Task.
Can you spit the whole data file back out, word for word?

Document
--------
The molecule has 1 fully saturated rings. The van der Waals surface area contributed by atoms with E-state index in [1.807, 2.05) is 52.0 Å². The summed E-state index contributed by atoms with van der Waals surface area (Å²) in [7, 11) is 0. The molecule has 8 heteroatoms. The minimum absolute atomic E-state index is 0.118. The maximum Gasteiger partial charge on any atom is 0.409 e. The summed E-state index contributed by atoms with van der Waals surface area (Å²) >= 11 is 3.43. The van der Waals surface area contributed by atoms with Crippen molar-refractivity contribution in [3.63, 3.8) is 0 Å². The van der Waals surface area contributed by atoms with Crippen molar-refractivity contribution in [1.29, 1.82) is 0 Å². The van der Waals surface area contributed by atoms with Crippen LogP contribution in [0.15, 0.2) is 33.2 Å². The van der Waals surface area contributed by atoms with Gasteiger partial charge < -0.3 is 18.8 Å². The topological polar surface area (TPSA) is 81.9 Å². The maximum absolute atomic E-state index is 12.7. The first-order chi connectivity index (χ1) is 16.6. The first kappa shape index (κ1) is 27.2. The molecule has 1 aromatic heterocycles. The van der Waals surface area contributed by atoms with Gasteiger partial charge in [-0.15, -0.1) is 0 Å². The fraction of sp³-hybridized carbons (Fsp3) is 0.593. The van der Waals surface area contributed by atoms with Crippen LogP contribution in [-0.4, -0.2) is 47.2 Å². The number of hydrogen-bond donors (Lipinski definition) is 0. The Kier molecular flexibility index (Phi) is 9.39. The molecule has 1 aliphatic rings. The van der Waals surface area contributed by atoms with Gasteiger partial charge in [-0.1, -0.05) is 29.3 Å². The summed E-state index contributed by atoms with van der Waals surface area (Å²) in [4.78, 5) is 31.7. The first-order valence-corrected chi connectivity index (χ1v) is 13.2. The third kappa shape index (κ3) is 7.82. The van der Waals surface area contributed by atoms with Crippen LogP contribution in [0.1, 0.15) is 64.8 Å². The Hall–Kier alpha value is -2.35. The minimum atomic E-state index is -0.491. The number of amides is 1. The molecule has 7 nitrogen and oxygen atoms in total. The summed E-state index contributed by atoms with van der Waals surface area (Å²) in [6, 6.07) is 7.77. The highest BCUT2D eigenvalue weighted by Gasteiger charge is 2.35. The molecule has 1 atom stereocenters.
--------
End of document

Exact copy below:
The molecule has 1 fully saturated rings. The van der Waals surface area contributed by atoms with E-state index in [1.807, 2.05) is 52.0 Å². The summed E-state index contributed by atoms with van der Waals surface area (Å²) in [7, 11) is 0. The molecule has 8 heteroatoms. The minimum absolute atomic E-state index is 0.118. The maximum Gasteiger partial charge on any atom is 0.409 e. The summed E-state index contributed by atoms with van der Waals surface area (Å²) >= 11 is 3.43. The van der Waals surface area contributed by atoms with Crippen molar-refractivity contribution in [3.63, 3.8) is 0 Å². The van der Waals surface area contributed by atoms with Crippen molar-refractivity contribution in [1.29, 1.82) is 0 Å². The van der Waals surface area contributed by atoms with Crippen LogP contribution in [0.15, 0.2) is 33.2 Å². The van der Waals surface area contributed by atoms with Gasteiger partial charge < -0.3 is 18.8 Å². The topological polar surface area (TPSA) is 81.9 Å². The maximum absolute atomic E-state index is 12.7. The first-order chi connectivity index (χ1) is 16.6. The first kappa shape index (κ1) is 27.2. The molecule has 1 aromatic heterocycles. The van der Waals surface area contributed by atoms with Gasteiger partial charge in [-0.15, -0.1) is 0 Å². The fraction of sp³-hybridized carbons (Fsp3) is 0.593. The van der Waals surface area contributed by atoms with Crippen LogP contribution in [-0.4, -0.2) is 47.2 Å². The number of hydrogen-bond donors (Lipinski definition) is 0. The Kier molecular flexibility index (Phi) is 9.39. The molecule has 1 aliphatic rings. The van der Waals surface area contributed by atoms with Gasteiger partial charge in [-0.1, -0.05) is 29.3 Å². The summed E-state index contributed by atoms with van der Waals surface area (Å²) in [4.78, 5) is 31.7. The first-order valence-corrected chi connectivity index (χ1v) is 13.2. The third kappa shape index (κ3) is 7.82. The van der Waals surface area contributed by atoms with Crippen LogP contribution in [0.1, 0.15) is 64.8 Å². The Hall–Kier alpha value is -2.35. The minimum atomic E-state index is -0.491. The number of amides is 1. The molecule has 7 nitrogen and oxygen atoms in total. The summed E-state index contributed by atoms with van der Waals surface area (Å²) in [6, 6.07) is 7.77. The highest BCUT2D eigenvalue weighted by Gasteiger charge is 2.35. The molecule has 1 atom stereocenters.